The Pledge

“The Pledge” is not lemon-fresh, though I suspect Jack Nicholson is being held together by space-age polymers.

Sean Penn directed this atmospheric thriller, and it has the makings of a fine piece of work. Nicholson is as good as ever (it’s one of his more sympathetic roles, too), and the supporting cast includes Benicio Del Toro, Vanessa Redgrave, Helen Mirren, Harry Dean Stanton and Mickey Rourke — each of whom shines despite appearing only briefly onscreen.

The story has potential, too. Appearing at first to be a clichéd cop story about a man on the verge of retirement who is determined to stay on the case until it’s finished, it winds up being a rather subtle psychological story with an ending that forces you to consider in a new light some of the things you took for granted to that point.

Nicholson’s character, homicide detective Jerry Black, is retiring reluctantly — so reluctantly he leaves his own farewell party to help cocky youngster Stan Krolak (Aaron Eckhart) on a murder investigation. A young girl has been found sexually assaulted and slaughtered, her body frozen out in the snowy woods.

None of the local police want to tell the victim’s family, so Jerry does it (this sounds suspect already). The mother (Patricia Clarkson), a rabidly religious woman, demands to know how anyone so evil could exist. Jerry assures her grimly that they do. He says he’ll find the killer. She makes him promise. He promises.

That would have been enough already. He’s sworn to apprehend the villain, and that’s why he insists on pursuing the case, even after he’s retired. But the film has the woman turning near-crazy on Jerry, making him swear on the salvation of his soul, using a wooden cross knickknack as an idol, that he will find the killer. It’s an utterly unbelievable moment.

On that basis, Jerry slowly and quietly becomes obsessed with the case, even though a suspect (Benicio Del Toro) was arrested and later committed suicide. Jerry has a “hunch” that they’d caught the wrong guy. It’s an awfully flimsy thing to base so much on (especially an entire movie), especially when a great deal of evidence points to the contrary.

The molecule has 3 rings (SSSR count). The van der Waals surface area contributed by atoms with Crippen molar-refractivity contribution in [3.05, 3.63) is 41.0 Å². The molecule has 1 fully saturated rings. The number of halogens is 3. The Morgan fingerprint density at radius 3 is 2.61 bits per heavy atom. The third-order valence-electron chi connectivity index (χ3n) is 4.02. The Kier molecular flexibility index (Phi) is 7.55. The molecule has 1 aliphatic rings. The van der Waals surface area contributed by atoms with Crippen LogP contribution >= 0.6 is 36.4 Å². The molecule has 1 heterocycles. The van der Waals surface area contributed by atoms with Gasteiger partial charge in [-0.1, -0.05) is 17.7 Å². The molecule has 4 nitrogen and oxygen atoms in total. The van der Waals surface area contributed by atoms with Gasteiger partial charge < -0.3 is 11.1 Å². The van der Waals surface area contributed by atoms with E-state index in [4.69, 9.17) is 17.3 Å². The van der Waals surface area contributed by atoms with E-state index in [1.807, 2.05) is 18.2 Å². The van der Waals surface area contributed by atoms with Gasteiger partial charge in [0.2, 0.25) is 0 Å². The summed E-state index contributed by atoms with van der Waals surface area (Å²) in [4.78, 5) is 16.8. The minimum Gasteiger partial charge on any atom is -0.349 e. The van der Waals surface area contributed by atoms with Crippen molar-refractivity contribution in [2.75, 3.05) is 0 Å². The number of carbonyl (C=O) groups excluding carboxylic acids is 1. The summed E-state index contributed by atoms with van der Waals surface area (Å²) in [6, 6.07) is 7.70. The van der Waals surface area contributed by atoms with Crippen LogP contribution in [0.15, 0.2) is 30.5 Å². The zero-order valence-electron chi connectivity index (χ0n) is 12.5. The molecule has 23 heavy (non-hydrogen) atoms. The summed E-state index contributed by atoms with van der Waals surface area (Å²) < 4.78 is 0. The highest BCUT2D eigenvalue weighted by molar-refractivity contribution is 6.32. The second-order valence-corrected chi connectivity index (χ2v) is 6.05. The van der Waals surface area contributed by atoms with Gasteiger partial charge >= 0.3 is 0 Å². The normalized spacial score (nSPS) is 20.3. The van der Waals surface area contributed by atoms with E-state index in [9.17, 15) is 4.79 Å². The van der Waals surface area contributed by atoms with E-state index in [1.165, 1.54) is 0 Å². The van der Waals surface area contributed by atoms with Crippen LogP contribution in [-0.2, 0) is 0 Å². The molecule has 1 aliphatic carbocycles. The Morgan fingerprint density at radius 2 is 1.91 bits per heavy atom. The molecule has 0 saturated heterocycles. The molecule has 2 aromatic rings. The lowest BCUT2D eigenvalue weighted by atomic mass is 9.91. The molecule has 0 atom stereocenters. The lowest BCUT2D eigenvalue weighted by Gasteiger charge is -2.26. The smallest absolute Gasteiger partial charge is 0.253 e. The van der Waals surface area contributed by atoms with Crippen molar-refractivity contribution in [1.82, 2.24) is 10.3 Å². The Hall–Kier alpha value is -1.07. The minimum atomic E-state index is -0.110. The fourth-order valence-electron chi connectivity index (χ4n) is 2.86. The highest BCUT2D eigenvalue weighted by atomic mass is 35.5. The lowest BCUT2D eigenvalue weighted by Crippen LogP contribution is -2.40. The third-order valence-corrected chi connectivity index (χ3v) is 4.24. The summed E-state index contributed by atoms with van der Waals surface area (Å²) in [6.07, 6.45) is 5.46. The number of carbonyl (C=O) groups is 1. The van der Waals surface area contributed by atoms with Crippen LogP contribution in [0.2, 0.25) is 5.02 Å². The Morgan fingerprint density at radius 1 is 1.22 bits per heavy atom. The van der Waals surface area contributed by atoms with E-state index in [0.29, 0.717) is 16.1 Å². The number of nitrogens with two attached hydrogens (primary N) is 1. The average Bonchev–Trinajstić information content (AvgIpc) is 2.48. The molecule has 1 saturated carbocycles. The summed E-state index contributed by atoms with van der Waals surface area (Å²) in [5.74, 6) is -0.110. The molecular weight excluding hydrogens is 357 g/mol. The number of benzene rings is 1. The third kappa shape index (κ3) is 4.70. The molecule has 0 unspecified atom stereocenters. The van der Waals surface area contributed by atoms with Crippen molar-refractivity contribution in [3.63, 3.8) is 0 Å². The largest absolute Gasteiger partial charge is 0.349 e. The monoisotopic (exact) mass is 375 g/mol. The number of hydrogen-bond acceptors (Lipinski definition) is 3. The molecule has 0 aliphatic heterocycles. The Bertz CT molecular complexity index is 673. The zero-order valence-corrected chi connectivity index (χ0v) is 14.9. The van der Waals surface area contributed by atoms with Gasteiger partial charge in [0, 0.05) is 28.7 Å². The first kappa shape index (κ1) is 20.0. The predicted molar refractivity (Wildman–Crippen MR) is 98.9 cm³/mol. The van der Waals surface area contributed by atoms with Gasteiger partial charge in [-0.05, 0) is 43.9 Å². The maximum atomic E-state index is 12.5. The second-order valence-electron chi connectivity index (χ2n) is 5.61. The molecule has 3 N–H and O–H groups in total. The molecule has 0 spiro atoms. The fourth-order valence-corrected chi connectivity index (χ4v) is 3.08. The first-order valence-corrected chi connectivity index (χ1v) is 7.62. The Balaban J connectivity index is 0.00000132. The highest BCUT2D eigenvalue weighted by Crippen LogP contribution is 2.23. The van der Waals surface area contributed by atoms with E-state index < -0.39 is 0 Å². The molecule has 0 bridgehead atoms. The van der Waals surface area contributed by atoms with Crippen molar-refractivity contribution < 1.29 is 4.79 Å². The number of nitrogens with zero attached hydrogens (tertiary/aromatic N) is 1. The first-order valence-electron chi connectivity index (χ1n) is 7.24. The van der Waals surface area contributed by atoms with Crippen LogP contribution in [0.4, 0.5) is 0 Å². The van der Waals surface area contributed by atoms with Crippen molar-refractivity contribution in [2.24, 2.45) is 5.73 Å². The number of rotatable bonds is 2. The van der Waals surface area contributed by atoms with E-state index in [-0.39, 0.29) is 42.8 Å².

Jerry’s hunch pays off, though, as a drawing made by the girl before she died suggests she may have known the killer. From a few circumstantial elements is drawn the conclusion that the man has killed three times already and will kill again within a year. Jerry must stop him, not just to save a life, but to save his own soul.

The devil, as they say, is in the details. Jerry buys a rural gas station (why?) and becomes friends and eventually housemates with a single mom named Lori (Robin Wright Penn) and her daughter Chrissy (Pauline Roberts). He suspects a local man, but never has his cop friends run a background check on him. The last victim was sexually assaulted, but was there no DNA evidence? If there wasn’t, fine, but the movie needs to let us know it at least recognized the possibility. The identity and fate of the killer is unsatisfying, too, and for the movie’s conclusion to make sense, you have to assume Jerry never heard about a significant highway accident that, had he known of it, would have settled his doubts.

Though Nicholson and company are stellar, the dreary film makes promises it doesn’t deliver on, pulling the rug out from under us without really letting us step on it in the first place. A little more deftness in the directing, and it could have been a marvelously unsettling work.

C+ (; R, a barrage of harsh profanity near the end, and some gruesome violence.)